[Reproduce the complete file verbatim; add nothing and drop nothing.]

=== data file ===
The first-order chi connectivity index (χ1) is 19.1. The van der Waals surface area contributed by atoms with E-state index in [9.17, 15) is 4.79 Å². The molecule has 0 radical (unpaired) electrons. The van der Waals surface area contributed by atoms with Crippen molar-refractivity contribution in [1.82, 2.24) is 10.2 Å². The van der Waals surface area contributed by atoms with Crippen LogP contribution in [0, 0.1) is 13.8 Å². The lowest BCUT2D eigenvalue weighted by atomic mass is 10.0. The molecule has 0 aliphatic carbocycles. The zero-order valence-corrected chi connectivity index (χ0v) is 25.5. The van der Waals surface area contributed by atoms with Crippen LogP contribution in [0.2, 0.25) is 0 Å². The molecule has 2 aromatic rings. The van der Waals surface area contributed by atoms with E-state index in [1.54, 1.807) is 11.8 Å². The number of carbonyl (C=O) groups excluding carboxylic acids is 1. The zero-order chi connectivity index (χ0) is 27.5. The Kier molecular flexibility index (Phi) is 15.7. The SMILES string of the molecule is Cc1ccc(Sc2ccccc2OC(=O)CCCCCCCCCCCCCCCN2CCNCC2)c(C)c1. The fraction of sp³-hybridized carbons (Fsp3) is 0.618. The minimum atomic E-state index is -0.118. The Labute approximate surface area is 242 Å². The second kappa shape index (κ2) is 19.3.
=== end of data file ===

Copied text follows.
The first-order chi connectivity index (χ1) is 19.1. The van der Waals surface area contributed by atoms with E-state index in [9.17, 15) is 4.79 Å². The molecule has 0 radical (unpaired) electrons. The van der Waals surface area contributed by atoms with Crippen molar-refractivity contribution in [1.82, 2.24) is 10.2 Å². The van der Waals surface area contributed by atoms with Crippen LogP contribution in [0, 0.1) is 13.8 Å². The lowest BCUT2D eigenvalue weighted by atomic mass is 10.0. The molecule has 0 aliphatic carbocycles. The zero-order valence-corrected chi connectivity index (χ0v) is 25.5. The van der Waals surface area contributed by atoms with Crippen LogP contribution in [0.2, 0.25) is 0 Å². The molecule has 2 aromatic rings. The van der Waals surface area contributed by atoms with E-state index in [1.54, 1.807) is 11.8 Å². The number of carbonyl (C=O) groups excluding carboxylic acids is 1. The zero-order chi connectivity index (χ0) is 27.5. The Kier molecular flexibility index (Phi) is 15.7. The SMILES string of the molecule is Cc1ccc(Sc2ccccc2OC(=O)CCCCCCCCCCCCCCCN2CCNCC2)c(C)c1. The fraction of sp³-hybridized carbons (Fsp3) is 0.618. The minimum atomic E-state index is -0.118. The Labute approximate surface area is 242 Å². The second kappa shape index (κ2) is 19.3.